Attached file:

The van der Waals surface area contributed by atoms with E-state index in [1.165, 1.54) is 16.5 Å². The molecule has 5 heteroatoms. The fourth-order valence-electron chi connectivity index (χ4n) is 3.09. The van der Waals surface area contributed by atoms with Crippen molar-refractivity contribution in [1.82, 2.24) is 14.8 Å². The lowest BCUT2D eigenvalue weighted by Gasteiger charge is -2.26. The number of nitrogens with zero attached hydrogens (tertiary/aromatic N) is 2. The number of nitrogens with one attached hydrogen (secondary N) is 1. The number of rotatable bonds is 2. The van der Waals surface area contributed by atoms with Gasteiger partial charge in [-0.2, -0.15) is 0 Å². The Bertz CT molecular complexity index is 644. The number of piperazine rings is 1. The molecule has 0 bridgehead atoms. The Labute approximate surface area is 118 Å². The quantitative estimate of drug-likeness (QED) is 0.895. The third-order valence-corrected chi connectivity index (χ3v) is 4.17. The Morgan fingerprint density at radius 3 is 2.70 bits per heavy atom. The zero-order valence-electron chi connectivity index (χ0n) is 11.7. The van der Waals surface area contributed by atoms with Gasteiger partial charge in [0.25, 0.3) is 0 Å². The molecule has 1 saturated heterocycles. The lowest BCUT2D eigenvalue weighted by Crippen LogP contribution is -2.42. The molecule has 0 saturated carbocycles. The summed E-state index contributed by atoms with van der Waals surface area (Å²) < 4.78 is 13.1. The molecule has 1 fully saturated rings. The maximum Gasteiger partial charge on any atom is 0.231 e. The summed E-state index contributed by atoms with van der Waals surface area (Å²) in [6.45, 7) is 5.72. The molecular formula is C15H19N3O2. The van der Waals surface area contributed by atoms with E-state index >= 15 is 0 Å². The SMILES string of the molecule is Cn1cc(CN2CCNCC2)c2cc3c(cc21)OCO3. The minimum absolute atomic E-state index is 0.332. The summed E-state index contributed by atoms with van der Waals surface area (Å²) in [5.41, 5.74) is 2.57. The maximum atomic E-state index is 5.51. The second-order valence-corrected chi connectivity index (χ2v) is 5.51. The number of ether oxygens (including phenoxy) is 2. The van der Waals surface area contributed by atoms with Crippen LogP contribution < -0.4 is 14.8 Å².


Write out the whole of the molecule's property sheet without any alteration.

The van der Waals surface area contributed by atoms with E-state index in [1.165, 1.54) is 16.5 Å². The molecule has 5 heteroatoms. The fourth-order valence-electron chi connectivity index (χ4n) is 3.09. The van der Waals surface area contributed by atoms with Crippen molar-refractivity contribution in [1.82, 2.24) is 14.8 Å². The lowest BCUT2D eigenvalue weighted by Gasteiger charge is -2.26. The number of nitrogens with zero attached hydrogens (tertiary/aromatic N) is 2. The number of nitrogens with one attached hydrogen (secondary N) is 1. The number of rotatable bonds is 2. The van der Waals surface area contributed by atoms with Gasteiger partial charge in [-0.2, -0.15) is 0 Å². The Bertz CT molecular complexity index is 644. The number of piperazine rings is 1. The molecule has 0 bridgehead atoms. The Labute approximate surface area is 118 Å². The quantitative estimate of drug-likeness (QED) is 0.895. The third-order valence-corrected chi connectivity index (χ3v) is 4.17. The Morgan fingerprint density at radius 3 is 2.70 bits per heavy atom. The zero-order valence-electron chi connectivity index (χ0n) is 11.7. The van der Waals surface area contributed by atoms with Gasteiger partial charge in [0.25, 0.3) is 0 Å². The molecule has 1 saturated heterocycles. The lowest BCUT2D eigenvalue weighted by Crippen LogP contribution is -2.42. The molecule has 0 saturated carbocycles. The summed E-state index contributed by atoms with van der Waals surface area (Å²) < 4.78 is 13.1. The molecule has 1 fully saturated rings. The maximum Gasteiger partial charge on any atom is 0.231 e. The summed E-state index contributed by atoms with van der Waals surface area (Å²) in [6.45, 7) is 5.72. The molecular formula is C15H19N3O2. The van der Waals surface area contributed by atoms with E-state index >= 15 is 0 Å². The SMILES string of the molecule is Cn1cc(CN2CCNCC2)c2cc3c(cc21)OCO3. The minimum absolute atomic E-state index is 0.332. The summed E-state index contributed by atoms with van der Waals surface area (Å²) in [5.41, 5.74) is 2.57. The maximum atomic E-state index is 5.51. The second-order valence-corrected chi connectivity index (χ2v) is 5.51. The number of ether oxygens (including phenoxy) is 2. The van der Waals surface area contributed by atoms with Crippen LogP contribution < -0.4 is 14.8 Å².